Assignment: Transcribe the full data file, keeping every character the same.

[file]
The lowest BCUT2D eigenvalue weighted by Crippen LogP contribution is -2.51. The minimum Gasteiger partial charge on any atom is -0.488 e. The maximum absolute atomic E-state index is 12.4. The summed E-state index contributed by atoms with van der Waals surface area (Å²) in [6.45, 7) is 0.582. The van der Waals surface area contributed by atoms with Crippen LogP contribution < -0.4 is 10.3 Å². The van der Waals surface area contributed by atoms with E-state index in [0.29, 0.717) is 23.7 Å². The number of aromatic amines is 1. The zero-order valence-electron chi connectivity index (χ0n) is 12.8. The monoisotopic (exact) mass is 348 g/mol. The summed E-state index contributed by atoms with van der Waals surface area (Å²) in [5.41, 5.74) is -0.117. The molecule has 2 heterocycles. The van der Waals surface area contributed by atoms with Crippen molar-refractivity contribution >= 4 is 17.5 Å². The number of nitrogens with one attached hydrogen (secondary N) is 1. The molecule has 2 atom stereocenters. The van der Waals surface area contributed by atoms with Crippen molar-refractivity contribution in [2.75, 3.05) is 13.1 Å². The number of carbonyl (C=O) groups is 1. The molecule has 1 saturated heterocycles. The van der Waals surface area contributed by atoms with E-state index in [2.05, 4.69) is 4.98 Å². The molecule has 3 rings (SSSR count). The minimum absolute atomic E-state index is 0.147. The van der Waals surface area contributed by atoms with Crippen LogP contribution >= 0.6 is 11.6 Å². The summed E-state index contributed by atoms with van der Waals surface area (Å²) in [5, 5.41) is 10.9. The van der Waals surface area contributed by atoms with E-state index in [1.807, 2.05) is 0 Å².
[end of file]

The lowest BCUT2D eigenvalue weighted by Crippen LogP contribution is -2.51. The minimum Gasteiger partial charge on any atom is -0.488 e. The maximum absolute atomic E-state index is 12.4. The summed E-state index contributed by atoms with van der Waals surface area (Å²) in [6.45, 7) is 0.582. The van der Waals surface area contributed by atoms with Crippen LogP contribution < -0.4 is 10.3 Å². The van der Waals surface area contributed by atoms with E-state index in [0.29, 0.717) is 23.7 Å². The number of aromatic amines is 1. The zero-order valence-electron chi connectivity index (χ0n) is 12.8. The monoisotopic (exact) mass is 348 g/mol. The summed E-state index contributed by atoms with van der Waals surface area (Å²) in [5.41, 5.74) is -0.117. The molecule has 2 heterocycles. The van der Waals surface area contributed by atoms with Crippen molar-refractivity contribution >= 4 is 17.5 Å². The number of nitrogens with one attached hydrogen (secondary N) is 1. The molecule has 2 atom stereocenters. The van der Waals surface area contributed by atoms with Crippen molar-refractivity contribution in [2.75, 3.05) is 13.1 Å². The number of carbonyl (C=O) groups is 1. The molecule has 1 saturated heterocycles. The van der Waals surface area contributed by atoms with E-state index in [2.05, 4.69) is 4.98 Å². The molecule has 3 rings (SSSR count). The minimum absolute atomic E-state index is 0.147. The van der Waals surface area contributed by atoms with Crippen LogP contribution >= 0.6 is 11.6 Å². The summed E-state index contributed by atoms with van der Waals surface area (Å²) in [5, 5.41) is 10.9. The van der Waals surface area contributed by atoms with E-state index in [1.807, 2.05) is 0 Å².